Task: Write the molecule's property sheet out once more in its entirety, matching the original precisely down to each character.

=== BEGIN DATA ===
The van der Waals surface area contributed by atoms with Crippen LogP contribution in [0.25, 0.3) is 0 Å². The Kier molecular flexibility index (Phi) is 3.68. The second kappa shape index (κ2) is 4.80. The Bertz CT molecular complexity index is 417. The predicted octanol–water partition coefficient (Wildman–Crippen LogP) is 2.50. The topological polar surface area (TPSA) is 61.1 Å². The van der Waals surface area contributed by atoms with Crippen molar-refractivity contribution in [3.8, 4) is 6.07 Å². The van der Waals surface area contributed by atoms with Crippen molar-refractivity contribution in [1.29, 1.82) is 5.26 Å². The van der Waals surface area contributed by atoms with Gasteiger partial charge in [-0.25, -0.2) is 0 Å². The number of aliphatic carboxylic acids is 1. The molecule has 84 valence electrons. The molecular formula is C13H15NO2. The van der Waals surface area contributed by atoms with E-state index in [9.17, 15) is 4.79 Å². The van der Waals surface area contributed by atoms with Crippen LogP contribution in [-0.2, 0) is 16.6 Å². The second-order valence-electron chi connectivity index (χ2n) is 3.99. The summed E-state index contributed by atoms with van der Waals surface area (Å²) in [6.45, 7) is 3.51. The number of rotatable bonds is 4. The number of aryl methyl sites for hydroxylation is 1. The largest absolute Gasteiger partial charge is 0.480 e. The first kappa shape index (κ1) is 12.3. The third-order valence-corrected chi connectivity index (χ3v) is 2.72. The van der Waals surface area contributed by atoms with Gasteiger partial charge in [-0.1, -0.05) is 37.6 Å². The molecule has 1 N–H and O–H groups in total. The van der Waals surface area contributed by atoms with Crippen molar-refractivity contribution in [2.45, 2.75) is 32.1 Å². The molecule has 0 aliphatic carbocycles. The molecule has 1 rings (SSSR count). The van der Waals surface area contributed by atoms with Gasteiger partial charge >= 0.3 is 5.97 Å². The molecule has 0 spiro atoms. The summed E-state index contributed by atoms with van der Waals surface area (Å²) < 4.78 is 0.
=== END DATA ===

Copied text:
The van der Waals surface area contributed by atoms with Crippen LogP contribution in [0.25, 0.3) is 0 Å². The Kier molecular flexibility index (Phi) is 3.68. The second kappa shape index (κ2) is 4.80. The Bertz CT molecular complexity index is 417. The predicted octanol–water partition coefficient (Wildman–Crippen LogP) is 2.50. The topological polar surface area (TPSA) is 61.1 Å². The van der Waals surface area contributed by atoms with Crippen molar-refractivity contribution in [3.8, 4) is 6.07 Å². The van der Waals surface area contributed by atoms with Crippen molar-refractivity contribution in [1.29, 1.82) is 5.26 Å². The van der Waals surface area contributed by atoms with Gasteiger partial charge in [-0.25, -0.2) is 0 Å². The number of aliphatic carboxylic acids is 1. The molecule has 84 valence electrons. The molecular formula is C13H15NO2. The van der Waals surface area contributed by atoms with E-state index in [9.17, 15) is 4.79 Å². The van der Waals surface area contributed by atoms with Crippen LogP contribution in [-0.2, 0) is 16.6 Å². The second-order valence-electron chi connectivity index (χ2n) is 3.99. The summed E-state index contributed by atoms with van der Waals surface area (Å²) in [6.45, 7) is 3.51. The number of rotatable bonds is 4. The number of aryl methyl sites for hydroxylation is 1. The largest absolute Gasteiger partial charge is 0.480 e. The first kappa shape index (κ1) is 12.3. The third-order valence-corrected chi connectivity index (χ3v) is 2.72. The van der Waals surface area contributed by atoms with Gasteiger partial charge in [-0.1, -0.05) is 37.6 Å². The molecule has 1 N–H and O–H groups in total. The van der Waals surface area contributed by atoms with Crippen molar-refractivity contribution in [2.45, 2.75) is 32.1 Å². The molecule has 0 aliphatic carbocycles. The molecule has 1 rings (SSSR count). The van der Waals surface area contributed by atoms with Gasteiger partial charge >= 0.3 is 5.97 Å². The molecule has 0 spiro atoms. The summed E-state index contributed by atoms with van der Waals surface area (Å²) < 4.78 is 0.